This project focuses on the living conditions of women and men of “half-Jewish” descent during the time of the Nazi regime in Vienna, who were protected through a non-Jewish parent. The mere existence of these people and how to categorize them challenged the doctrine of purity of National Socialist race ideology. The fact that the regime ultimately had to revert to religious denomination criteria in order to secure assumptions of race ideology illustrates the absurdities of National Socialist ideology.
In spite of the fact that Vienna had the highest Jewish population within the German speaking regions of the German Reich, there has been little research on this subject for the Austrian context. This project intends to help close this research gap and aims to position itself within international debates of Holocaust studies: Research on National Socialist rule within a tangible local environment as well as the concept of agency regarding contemporary protagonists have recently gained renewed interest among historians. This study follows Saul Friedländer and his concept of an integrated history, where the persecuted are taken seriously as individuals and where their perspective is taken into account as much as the actions of the perpetrators.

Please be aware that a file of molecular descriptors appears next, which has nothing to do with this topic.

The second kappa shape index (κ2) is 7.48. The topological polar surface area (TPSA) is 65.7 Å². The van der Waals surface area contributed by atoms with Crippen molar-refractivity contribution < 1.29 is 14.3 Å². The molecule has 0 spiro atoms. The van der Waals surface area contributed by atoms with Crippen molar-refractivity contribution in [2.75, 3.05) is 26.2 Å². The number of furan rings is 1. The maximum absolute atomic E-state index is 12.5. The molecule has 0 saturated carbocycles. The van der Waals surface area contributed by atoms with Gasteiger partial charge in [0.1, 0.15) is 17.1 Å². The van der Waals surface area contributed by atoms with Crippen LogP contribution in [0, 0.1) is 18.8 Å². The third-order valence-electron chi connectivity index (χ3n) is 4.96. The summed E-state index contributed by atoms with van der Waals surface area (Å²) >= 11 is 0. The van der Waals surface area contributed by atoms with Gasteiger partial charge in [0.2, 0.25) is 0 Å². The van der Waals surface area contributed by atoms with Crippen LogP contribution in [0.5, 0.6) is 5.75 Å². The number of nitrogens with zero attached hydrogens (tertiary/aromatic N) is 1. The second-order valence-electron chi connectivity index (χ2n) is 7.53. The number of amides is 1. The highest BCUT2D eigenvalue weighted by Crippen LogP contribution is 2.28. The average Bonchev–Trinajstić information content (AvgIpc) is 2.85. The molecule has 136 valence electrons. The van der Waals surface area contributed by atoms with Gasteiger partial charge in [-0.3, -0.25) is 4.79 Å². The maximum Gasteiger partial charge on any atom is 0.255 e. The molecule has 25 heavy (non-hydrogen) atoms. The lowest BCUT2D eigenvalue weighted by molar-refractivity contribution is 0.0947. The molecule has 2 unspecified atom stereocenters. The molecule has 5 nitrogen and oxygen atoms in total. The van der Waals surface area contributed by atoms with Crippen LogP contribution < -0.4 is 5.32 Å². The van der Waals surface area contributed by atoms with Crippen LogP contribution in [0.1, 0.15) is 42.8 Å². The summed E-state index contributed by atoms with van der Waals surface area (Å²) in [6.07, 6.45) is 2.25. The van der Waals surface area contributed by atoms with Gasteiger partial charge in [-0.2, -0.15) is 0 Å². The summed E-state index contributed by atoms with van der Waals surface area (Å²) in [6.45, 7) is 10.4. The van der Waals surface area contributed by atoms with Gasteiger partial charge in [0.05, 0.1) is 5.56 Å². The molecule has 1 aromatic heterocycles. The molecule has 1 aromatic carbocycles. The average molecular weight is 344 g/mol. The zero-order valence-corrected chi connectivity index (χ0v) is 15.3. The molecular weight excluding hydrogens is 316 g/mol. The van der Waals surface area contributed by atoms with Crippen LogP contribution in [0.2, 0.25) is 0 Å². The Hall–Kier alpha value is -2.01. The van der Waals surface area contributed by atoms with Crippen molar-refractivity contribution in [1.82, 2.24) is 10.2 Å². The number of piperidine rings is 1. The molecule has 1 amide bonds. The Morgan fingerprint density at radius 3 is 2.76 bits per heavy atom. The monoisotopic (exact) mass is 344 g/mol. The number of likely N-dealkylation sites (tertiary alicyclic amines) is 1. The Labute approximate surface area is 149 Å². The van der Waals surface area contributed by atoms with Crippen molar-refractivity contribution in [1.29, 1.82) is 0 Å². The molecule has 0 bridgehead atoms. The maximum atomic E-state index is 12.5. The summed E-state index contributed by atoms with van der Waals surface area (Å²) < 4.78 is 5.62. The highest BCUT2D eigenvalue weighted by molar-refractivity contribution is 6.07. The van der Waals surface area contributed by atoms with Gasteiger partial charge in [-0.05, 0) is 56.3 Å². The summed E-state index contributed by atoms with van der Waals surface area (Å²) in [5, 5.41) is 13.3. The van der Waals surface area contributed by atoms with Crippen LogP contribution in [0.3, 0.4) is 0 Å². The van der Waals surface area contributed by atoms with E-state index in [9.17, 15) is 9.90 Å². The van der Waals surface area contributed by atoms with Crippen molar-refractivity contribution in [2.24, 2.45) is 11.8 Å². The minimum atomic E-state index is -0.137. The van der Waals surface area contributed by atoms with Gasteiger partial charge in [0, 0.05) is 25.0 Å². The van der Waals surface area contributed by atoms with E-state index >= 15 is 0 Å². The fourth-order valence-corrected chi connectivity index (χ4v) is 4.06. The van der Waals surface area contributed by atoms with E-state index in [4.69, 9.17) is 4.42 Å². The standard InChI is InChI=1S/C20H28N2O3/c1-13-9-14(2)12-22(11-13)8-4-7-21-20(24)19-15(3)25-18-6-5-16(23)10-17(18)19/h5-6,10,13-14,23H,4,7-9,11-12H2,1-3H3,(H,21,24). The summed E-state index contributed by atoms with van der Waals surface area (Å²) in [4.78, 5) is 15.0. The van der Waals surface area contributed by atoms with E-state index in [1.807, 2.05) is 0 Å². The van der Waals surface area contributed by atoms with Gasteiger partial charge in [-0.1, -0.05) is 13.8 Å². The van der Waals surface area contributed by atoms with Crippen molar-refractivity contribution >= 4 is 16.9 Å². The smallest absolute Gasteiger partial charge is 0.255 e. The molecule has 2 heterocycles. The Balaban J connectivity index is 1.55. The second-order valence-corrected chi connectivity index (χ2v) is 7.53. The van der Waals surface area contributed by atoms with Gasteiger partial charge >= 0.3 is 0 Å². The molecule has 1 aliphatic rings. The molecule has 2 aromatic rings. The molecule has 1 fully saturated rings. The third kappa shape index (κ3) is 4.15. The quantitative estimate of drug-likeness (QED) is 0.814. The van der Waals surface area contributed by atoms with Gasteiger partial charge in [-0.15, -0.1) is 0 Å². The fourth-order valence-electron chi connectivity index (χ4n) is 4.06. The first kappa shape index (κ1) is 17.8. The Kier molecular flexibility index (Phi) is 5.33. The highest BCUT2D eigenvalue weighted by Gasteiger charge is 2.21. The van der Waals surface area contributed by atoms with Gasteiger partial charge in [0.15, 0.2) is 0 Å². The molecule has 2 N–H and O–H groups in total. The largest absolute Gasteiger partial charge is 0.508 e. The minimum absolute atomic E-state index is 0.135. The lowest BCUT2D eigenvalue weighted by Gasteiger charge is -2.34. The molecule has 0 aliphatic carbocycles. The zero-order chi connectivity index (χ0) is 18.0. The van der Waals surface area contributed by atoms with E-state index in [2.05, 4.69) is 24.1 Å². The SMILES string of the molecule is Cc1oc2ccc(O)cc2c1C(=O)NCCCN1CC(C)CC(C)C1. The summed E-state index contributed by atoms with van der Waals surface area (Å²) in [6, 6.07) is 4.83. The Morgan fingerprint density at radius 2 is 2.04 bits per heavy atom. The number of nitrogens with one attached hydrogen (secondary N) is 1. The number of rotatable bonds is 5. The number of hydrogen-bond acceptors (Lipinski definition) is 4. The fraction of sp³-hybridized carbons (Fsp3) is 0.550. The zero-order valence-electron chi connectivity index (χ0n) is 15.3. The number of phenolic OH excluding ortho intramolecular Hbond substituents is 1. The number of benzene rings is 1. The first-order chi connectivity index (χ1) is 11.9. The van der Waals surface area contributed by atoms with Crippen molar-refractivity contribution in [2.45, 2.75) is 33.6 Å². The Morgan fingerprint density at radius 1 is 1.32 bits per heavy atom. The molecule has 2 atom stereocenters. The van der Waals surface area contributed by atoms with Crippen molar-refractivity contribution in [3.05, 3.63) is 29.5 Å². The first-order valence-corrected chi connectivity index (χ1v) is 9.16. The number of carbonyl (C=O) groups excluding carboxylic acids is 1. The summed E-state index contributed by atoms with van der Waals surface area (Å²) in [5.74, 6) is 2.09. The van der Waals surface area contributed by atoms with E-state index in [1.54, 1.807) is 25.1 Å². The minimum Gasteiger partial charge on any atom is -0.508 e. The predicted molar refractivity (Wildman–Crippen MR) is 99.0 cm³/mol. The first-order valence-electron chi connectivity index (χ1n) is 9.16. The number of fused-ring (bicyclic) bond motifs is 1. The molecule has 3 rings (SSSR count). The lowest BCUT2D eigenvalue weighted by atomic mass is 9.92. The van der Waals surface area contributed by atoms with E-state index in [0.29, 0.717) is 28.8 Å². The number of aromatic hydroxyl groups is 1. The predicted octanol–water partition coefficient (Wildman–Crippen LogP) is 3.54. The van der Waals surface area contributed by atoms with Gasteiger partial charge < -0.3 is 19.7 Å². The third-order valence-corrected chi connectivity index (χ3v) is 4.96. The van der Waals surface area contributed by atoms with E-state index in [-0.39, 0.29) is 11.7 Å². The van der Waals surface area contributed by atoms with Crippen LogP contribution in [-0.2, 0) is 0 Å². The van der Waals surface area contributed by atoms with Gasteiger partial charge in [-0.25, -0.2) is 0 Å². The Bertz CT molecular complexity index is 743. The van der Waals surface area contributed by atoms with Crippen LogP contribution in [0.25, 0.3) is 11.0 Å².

This habilitation project explores the experiences of “half-Jewish” women and men during the years of 1938-1945 in Vienna. Besides questions regarding identities of people who were considered “in between”, this project will also investigate aspects of inclusion and exclusion, group solidarity and gender.
Publications: Michaela Raggam-Blesch